HMCS Esquimalt, the last Canadian warship lost to enemy action in the Second World War, went down within sight of Halifax. Although 43 of the 71 crew survived the sinking, 16 died after spending six hours in the frigid waters.
That spring, the days of cocky submarine wolf pack attacks were long past. Germany had lost the use of ports in France and many of its supply tankers had been destroyed by the Allies. But the U-boat captains fought on.
On only his second cruise in command, Captain Hans-Edwin Reith sailed U-190 from Norway for the coast of Nova Scotia, where sonar conditions were poor and the hunting good; a sister U-boat that had recently dispatched HMCS Clayquot escaped undetected.U-190 evaded detection by travelling submerged, and went unheard by ASDIC aboard Esquimalt, which made a regular radio report to the war signals station in Halifax at 6:27 a.m. Contrary to orders, Esquimalt was not zigzagging course, nor had deployed Canadian Anti-acoustic Torpedo (CAT) gear. It was just three weeks before war’s end.
At about 6:30 a.m., on April 16, 1945, an acoustic torpedo fired from U-190 hit Esquimalt’s stern and knocked out power, so no distress signal was sent. The ship sank in less than four minutes, the stunned crew unable to loose the lifeboat or fire a flare.
Twenty-eight crew went down when the minesweeper sank; 43 survivors scrambled for four Carley floats, but there was not room enough for all; some were forced into the frigid waters, clinging to the sides of the floats.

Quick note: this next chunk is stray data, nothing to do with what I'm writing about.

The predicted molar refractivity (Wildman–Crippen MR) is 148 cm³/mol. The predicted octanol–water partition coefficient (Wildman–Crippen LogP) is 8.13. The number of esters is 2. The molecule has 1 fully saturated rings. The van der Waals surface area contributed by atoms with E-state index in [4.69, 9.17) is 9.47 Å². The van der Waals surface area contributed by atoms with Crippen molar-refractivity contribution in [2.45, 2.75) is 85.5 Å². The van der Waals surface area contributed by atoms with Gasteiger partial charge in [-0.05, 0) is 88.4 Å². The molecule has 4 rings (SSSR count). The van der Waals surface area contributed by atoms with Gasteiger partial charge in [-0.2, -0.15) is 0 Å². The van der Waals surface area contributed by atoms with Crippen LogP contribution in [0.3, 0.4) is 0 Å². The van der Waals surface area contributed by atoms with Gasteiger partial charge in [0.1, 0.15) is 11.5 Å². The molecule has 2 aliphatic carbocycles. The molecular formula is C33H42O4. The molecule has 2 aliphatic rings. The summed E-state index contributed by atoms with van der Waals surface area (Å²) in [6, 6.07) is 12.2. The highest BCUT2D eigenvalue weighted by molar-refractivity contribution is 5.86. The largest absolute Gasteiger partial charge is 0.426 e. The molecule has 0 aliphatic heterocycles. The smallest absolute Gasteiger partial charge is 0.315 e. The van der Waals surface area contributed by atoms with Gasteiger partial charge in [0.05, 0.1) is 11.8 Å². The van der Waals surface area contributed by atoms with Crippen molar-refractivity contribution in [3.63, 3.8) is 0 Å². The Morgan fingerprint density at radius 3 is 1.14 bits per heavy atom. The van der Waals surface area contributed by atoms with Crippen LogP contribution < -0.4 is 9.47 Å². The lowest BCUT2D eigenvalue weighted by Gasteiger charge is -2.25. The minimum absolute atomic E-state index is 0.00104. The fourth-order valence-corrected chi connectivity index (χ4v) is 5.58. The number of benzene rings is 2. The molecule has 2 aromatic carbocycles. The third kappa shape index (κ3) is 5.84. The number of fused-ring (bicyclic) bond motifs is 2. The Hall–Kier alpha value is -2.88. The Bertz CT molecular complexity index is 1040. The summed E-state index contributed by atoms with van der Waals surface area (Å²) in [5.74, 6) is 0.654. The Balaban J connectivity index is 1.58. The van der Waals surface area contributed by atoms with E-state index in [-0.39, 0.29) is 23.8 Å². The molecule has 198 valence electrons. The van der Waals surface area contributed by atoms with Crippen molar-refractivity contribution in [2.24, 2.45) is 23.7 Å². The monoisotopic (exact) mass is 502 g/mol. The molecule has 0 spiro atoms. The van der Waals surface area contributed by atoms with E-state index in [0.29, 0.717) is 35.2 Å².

They could see the lights of Halifax. Ten minutes later, a plane flew overhead, but mistook the floats for fishing boats.
At 7:41, the Halifax station could not raise the ship, but that was not reported when the watch changed. Esquimalt missed a rendezvous with HMCS Sarnia at 8 o’clock. The signals station ashore thought there was nothing amiss when it was unable to make contact at 9:01. Two minesweepers passed by at about 9:30, but did not see the survivors. Sarnia reported the missed meeting and lack of contact at 9:50.
At 10:02, Sarnia’s ASDIC pinged and suspecting Esquimalt had been torpedoed, the ship dropped two depth charges, which were heard aboard U-190, a safe distance away. At 11:25, Sarnia abandoned the sub hunt and began searching for Esquimalt.The six survivors in one Carley float, which had started out with 13 men, paddled their raft toward a passing ship, waving a white shirt. The ship and Sarnia noticed them at 12:30 p.m., and rescued those who had survived the cold.
Meanwhile, the hunt for the U-boat began in earnest. Four minesweepers, four frigates and smaller vessels were scrambled, but did not locate U-190, which lay 24 metres down on the sea bottom near shore for seven days, benefiting from the poor sonar conditions. A search farther afield including U.S. ships found no trace of U-190. The hunt was called off April 21.
U-190 headed for home, but received the command to surrender on May 11. The submarine was commissioned into the Canadian Navy and served for two years before being sunk near the position where Esquimalt went down. Its periscope went to the Crow’s Nest Officers’ Club in St. John’s.
Joe Wilson, Esquimalt’s last surviving crew member, who went on to serve the navy for 25 years, died in January 2012.